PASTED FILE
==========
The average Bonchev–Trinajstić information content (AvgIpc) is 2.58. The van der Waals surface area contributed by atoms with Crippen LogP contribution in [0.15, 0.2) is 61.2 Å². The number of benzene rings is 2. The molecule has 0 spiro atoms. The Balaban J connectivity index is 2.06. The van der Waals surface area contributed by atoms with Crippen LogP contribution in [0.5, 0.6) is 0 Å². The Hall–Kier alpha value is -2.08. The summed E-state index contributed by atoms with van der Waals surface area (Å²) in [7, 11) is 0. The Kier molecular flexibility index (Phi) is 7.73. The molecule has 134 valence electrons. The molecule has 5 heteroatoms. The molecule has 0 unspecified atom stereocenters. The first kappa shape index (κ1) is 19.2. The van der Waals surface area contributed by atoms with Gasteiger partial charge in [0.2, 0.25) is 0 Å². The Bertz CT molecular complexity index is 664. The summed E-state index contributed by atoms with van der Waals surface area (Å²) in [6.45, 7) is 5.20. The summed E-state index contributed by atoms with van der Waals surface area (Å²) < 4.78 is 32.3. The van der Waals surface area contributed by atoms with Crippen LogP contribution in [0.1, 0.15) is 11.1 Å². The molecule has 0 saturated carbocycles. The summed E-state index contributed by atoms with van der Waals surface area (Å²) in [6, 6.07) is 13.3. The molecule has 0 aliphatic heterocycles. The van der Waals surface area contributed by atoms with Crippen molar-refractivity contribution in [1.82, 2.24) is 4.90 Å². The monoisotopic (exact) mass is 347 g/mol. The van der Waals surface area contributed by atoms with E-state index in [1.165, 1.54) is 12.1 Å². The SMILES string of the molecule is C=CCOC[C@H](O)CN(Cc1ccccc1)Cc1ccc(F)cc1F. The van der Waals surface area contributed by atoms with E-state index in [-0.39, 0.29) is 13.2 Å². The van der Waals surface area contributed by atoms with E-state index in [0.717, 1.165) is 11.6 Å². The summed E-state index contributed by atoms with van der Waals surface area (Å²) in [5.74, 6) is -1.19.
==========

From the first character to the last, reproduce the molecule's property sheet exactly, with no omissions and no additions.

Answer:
The average Bonchev–Trinajstić information content (AvgIpc) is 2.58. The van der Waals surface area contributed by atoms with Crippen LogP contribution in [0.15, 0.2) is 61.2 Å². The number of benzene rings is 2. The molecule has 0 spiro atoms. The Balaban J connectivity index is 2.06. The van der Waals surface area contributed by atoms with Crippen LogP contribution in [0.5, 0.6) is 0 Å². The Hall–Kier alpha value is -2.08. The summed E-state index contributed by atoms with van der Waals surface area (Å²) in [7, 11) is 0. The Kier molecular flexibility index (Phi) is 7.73. The molecule has 134 valence electrons. The molecule has 5 heteroatoms. The molecule has 0 unspecified atom stereocenters. The first kappa shape index (κ1) is 19.2. The van der Waals surface area contributed by atoms with Gasteiger partial charge in [0.2, 0.25) is 0 Å². The Bertz CT molecular complexity index is 664. The summed E-state index contributed by atoms with van der Waals surface area (Å²) in [6.45, 7) is 5.20. The summed E-state index contributed by atoms with van der Waals surface area (Å²) < 4.78 is 32.3. The van der Waals surface area contributed by atoms with Crippen LogP contribution in [0.1, 0.15) is 11.1 Å². The molecule has 0 saturated carbocycles. The summed E-state index contributed by atoms with van der Waals surface area (Å²) in [6, 6.07) is 13.3. The molecule has 0 aliphatic heterocycles. The van der Waals surface area contributed by atoms with Crippen molar-refractivity contribution in [1.82, 2.24) is 4.90 Å². The monoisotopic (exact) mass is 347 g/mol. The van der Waals surface area contributed by atoms with E-state index in [1.165, 1.54) is 12.1 Å². The SMILES string of the molecule is C=CCOC[C@H](O)CN(Cc1ccccc1)Cc1ccc(F)cc1F. The van der Waals surface area contributed by atoms with E-state index in [-0.39, 0.29) is 13.2 Å². The van der Waals surface area contributed by atoms with E-state index in [0.717, 1.165) is 11.6 Å². The summed E-state index contributed by atoms with van der Waals surface area (Å²) in [5.74, 6) is -1.19.